Wrassle Castle Book 2

Words: Colleen Coover & Paul Tobin

Art: Galaad

Colors: Rebecca Horner

Letters: Andworld Design

Publisher: Wonderbound

Wrestling is one of those forms of entertainment that I broadly claim as one of my ‘things’. You know, one of those special interests that are maybe so all-consuming that they reach deep down into your wallet and consume your free time? That. Be it a nosebleed seat at WrestleMania or a night in front of the screen for Dynamite, I’m there for it. When you happen to combine that well with one of my other great loves – comics – I’m pretty much defenseless. Even if Wrassle Castle was a bad book, I’d probably keep reading. Fortunately for me, though, it’s actually pretty great.

Colleen Coover and Paul Tobin are the writers behind this unique world that mixes pretty standard fantasy tropes with the unique weirdness that is pro wrestling. The star of the show is Lydia Riverthane, younger sister to a beloved hero/wrestler and a budding competitor in her own right. When her brother is put in jail for a crime she knows he didn’t commit, Lydia enters a wrasslin’ tournament in order to get him out of jail.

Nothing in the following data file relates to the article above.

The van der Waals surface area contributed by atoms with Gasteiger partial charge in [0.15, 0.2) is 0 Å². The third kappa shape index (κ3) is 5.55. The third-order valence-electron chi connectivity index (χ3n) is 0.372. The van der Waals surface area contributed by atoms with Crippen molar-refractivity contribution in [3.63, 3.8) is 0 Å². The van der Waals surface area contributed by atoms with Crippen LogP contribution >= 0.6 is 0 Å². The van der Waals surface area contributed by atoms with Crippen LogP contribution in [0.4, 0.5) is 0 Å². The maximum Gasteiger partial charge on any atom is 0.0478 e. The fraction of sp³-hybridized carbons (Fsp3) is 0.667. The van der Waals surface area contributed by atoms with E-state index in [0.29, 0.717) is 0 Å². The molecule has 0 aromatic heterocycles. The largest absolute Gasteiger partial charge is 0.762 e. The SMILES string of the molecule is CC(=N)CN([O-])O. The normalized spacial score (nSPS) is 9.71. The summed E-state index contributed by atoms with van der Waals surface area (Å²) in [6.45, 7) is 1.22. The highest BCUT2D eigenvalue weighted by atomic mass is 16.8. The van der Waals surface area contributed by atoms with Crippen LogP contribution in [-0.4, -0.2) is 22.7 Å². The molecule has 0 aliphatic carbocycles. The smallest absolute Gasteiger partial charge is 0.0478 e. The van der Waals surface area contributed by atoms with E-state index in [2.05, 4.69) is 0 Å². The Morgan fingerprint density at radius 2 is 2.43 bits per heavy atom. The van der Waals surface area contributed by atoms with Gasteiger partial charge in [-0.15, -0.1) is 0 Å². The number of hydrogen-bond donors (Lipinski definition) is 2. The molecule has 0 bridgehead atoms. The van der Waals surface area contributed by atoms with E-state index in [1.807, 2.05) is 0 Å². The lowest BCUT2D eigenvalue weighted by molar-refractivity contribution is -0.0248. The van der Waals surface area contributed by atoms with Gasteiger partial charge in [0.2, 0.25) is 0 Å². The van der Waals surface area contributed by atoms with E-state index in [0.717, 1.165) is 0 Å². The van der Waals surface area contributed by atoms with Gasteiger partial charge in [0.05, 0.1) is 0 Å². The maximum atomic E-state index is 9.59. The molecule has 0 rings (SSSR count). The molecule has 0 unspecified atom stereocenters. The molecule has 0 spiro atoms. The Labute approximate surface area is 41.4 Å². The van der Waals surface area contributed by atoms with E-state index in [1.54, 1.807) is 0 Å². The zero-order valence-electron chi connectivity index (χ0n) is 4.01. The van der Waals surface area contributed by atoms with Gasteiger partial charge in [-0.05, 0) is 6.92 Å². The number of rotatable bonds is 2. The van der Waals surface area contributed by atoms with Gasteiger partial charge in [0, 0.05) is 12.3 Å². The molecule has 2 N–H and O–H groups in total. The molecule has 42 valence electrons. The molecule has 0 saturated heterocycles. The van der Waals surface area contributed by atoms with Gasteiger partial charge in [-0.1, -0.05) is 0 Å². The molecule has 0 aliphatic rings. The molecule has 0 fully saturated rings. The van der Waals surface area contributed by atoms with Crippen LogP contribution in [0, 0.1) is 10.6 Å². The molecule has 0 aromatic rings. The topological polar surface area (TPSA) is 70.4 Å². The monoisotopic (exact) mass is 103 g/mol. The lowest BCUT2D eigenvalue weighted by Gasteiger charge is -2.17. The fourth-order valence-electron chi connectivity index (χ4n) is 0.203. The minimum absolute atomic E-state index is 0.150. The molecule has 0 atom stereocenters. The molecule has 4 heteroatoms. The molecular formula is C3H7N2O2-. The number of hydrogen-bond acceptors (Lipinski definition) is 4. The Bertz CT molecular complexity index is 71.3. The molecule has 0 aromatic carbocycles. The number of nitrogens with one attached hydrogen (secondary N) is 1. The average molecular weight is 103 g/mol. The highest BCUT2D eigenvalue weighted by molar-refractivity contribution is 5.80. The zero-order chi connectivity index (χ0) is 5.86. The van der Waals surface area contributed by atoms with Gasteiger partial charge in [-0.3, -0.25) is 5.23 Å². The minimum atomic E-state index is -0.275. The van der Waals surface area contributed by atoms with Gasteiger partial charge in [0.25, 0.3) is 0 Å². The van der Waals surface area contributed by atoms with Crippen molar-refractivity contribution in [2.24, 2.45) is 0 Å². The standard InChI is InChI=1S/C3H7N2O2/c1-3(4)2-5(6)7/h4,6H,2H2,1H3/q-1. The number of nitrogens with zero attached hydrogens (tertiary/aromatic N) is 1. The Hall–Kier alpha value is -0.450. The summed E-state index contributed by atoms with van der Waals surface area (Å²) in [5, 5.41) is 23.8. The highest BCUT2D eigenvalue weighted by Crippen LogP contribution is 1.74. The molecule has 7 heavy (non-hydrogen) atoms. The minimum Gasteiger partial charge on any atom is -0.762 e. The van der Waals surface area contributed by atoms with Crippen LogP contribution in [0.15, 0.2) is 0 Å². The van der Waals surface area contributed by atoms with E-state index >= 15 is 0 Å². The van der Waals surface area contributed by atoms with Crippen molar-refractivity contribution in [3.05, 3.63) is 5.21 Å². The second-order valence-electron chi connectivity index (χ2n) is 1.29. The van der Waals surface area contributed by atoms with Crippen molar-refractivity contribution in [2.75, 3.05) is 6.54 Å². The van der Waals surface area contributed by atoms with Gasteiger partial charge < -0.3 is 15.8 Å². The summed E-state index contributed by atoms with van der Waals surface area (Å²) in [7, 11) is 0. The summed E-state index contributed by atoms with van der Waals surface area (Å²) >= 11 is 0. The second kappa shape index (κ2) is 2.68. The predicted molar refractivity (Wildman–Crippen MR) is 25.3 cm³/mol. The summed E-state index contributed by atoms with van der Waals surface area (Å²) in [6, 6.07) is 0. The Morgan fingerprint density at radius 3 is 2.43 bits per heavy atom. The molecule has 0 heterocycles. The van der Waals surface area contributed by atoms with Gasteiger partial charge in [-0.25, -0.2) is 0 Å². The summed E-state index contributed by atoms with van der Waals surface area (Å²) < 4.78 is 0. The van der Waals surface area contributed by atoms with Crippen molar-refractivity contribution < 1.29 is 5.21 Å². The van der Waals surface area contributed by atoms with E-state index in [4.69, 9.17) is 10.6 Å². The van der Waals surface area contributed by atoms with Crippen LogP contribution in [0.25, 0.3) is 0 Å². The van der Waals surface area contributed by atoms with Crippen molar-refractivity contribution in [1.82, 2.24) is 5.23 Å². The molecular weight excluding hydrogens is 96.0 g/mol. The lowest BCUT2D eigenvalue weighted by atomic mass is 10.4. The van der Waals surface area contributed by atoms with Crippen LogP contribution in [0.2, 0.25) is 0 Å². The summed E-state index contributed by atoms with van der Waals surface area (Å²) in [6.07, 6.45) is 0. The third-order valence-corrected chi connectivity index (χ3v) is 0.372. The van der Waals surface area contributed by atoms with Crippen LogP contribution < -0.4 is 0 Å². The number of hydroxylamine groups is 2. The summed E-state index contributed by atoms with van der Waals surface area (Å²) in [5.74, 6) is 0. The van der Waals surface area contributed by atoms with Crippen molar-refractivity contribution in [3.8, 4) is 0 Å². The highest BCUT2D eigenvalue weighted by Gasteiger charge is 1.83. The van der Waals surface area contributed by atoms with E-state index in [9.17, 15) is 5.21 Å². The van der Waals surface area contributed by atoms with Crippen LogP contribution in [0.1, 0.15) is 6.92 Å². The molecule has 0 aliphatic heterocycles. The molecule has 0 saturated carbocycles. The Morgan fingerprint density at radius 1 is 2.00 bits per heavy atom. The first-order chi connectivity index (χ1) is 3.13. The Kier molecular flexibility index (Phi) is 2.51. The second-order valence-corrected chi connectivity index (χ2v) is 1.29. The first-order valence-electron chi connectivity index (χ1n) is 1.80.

The second book in the series picks up where the first left off, with Lydia entered into the tournament and her friends dragged along for the ride. The story itself is the kind of silly fun that I’ve definitely come to expect from Coover’s work, mixing some lovely emotional story beats with a lot of sheer joy. Galaad’s art serves the story incredibly well, with the kind of cartoony flair that really ought to help the book do well with kids who’ve grown up reading similar YA fare.

Even if you take out the wrestling – which is tough, because there’s a lot – this book feels like it stands up to some of the more popular graphic novels aimed at teens and tweens. The art, dialog, and plot all reminded me in the best ways of books like Squirrel Girl or Power Pack, while the story itself brings to mind fantasy fare like The Legend of Korra. If you’re a fan of wrestling, fantasy, or the intersection of the two, you owe this one a read.

A.S. Williamson is a teacher and writer from Nashville, TN. When not writing, he is engaged in a shadowy war against that which man was not meant to know.

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